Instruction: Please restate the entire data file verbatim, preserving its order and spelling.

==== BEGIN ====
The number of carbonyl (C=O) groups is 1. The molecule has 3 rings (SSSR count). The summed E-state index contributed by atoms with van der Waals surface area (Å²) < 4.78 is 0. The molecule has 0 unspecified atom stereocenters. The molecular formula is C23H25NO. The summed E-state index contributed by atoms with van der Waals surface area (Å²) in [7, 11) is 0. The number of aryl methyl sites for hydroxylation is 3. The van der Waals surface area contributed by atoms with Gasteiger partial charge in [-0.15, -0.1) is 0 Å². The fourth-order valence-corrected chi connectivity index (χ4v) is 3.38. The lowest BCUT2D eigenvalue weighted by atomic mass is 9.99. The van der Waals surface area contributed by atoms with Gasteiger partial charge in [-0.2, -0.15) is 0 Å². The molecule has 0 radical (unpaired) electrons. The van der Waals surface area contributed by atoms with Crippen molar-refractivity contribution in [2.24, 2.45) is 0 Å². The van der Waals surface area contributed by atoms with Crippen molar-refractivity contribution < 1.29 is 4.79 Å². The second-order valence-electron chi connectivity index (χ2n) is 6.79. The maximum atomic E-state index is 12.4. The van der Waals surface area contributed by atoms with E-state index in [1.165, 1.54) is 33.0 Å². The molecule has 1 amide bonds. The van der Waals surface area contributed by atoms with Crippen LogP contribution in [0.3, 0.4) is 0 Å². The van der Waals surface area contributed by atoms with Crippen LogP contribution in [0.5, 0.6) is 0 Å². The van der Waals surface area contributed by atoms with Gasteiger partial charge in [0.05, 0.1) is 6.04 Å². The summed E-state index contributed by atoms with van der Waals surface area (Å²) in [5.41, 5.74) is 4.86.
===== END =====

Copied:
The number of carbonyl (C=O) groups is 1. The molecule has 3 rings (SSSR count). The summed E-state index contributed by atoms with van der Waals surface area (Å²) < 4.78 is 0. The molecule has 0 unspecified atom stereocenters. The molecular formula is C23H25NO. The summed E-state index contributed by atoms with van der Waals surface area (Å²) in [7, 11) is 0. The number of aryl methyl sites for hydroxylation is 3. The van der Waals surface area contributed by atoms with Gasteiger partial charge in [-0.15, -0.1) is 0 Å². The fourth-order valence-corrected chi connectivity index (χ4v) is 3.38. The lowest BCUT2D eigenvalue weighted by atomic mass is 9.99. The van der Waals surface area contributed by atoms with Gasteiger partial charge in [-0.2, -0.15) is 0 Å². The molecule has 0 radical (unpaired) electrons. The van der Waals surface area contributed by atoms with Crippen molar-refractivity contribution in [2.24, 2.45) is 0 Å². The van der Waals surface area contributed by atoms with Crippen molar-refractivity contribution < 1.29 is 4.79 Å². The second-order valence-electron chi connectivity index (χ2n) is 6.79. The maximum atomic E-state index is 12.4. The van der Waals surface area contributed by atoms with E-state index in [1.165, 1.54) is 33.0 Å². The molecule has 1 amide bonds. The van der Waals surface area contributed by atoms with Crippen LogP contribution in [0.3, 0.4) is 0 Å². The van der Waals surface area contributed by atoms with Crippen LogP contribution in [0.5, 0.6) is 0 Å². The van der Waals surface area contributed by atoms with Gasteiger partial charge in [0.05, 0.1) is 6.04 Å². The summed E-state index contributed by atoms with van der Waals surface area (Å²) in [5.41, 5.74) is 4.86.